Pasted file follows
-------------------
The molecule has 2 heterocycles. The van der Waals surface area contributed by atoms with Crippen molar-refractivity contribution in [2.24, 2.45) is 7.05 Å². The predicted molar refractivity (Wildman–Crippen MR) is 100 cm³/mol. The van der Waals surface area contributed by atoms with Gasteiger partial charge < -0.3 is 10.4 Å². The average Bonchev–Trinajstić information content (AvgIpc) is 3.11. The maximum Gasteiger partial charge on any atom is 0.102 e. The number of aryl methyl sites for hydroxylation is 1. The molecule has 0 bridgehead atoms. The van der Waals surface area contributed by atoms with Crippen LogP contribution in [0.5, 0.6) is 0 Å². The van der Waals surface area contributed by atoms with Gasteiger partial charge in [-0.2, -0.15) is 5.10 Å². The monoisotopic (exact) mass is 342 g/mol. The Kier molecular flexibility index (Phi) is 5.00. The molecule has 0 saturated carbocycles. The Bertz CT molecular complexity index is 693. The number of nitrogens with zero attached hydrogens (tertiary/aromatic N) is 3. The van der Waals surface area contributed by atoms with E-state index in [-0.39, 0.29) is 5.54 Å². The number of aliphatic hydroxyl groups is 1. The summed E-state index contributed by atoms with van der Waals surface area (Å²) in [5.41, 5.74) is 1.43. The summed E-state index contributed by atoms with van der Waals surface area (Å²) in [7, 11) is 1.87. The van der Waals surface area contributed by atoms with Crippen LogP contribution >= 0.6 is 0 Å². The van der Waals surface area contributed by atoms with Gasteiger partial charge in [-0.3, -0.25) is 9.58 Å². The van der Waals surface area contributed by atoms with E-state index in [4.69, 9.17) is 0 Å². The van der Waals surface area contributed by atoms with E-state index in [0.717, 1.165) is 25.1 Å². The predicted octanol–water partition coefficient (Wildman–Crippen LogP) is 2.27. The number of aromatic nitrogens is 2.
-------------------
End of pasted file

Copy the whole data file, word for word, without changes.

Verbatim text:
The molecule has 2 heterocycles. The van der Waals surface area contributed by atoms with Crippen molar-refractivity contribution in [2.24, 2.45) is 7.05 Å². The predicted molar refractivity (Wildman–Crippen MR) is 100 cm³/mol. The van der Waals surface area contributed by atoms with Gasteiger partial charge < -0.3 is 10.4 Å². The average Bonchev–Trinajstić information content (AvgIpc) is 3.11. The maximum Gasteiger partial charge on any atom is 0.102 e. The number of aryl methyl sites for hydroxylation is 1. The molecule has 0 bridgehead atoms. The van der Waals surface area contributed by atoms with Crippen LogP contribution in [0.5, 0.6) is 0 Å². The van der Waals surface area contributed by atoms with Gasteiger partial charge in [-0.2, -0.15) is 5.10 Å². The monoisotopic (exact) mass is 342 g/mol. The Kier molecular flexibility index (Phi) is 5.00. The molecule has 0 saturated carbocycles. The Bertz CT molecular complexity index is 693. The number of nitrogens with zero attached hydrogens (tertiary/aromatic N) is 3. The van der Waals surface area contributed by atoms with E-state index in [-0.39, 0.29) is 5.54 Å². The number of aliphatic hydroxyl groups is 1. The summed E-state index contributed by atoms with van der Waals surface area (Å²) in [5.41, 5.74) is 1.43. The summed E-state index contributed by atoms with van der Waals surface area (Å²) in [7, 11) is 1.87. The van der Waals surface area contributed by atoms with Crippen LogP contribution >= 0.6 is 0 Å². The van der Waals surface area contributed by atoms with Gasteiger partial charge in [-0.3, -0.25) is 9.58 Å². The van der Waals surface area contributed by atoms with E-state index in [4.69, 9.17) is 0 Å². The van der Waals surface area contributed by atoms with E-state index in [0.717, 1.165) is 25.1 Å². The predicted octanol–water partition coefficient (Wildman–Crippen LogP) is 2.27. The number of aromatic nitrogens is 2.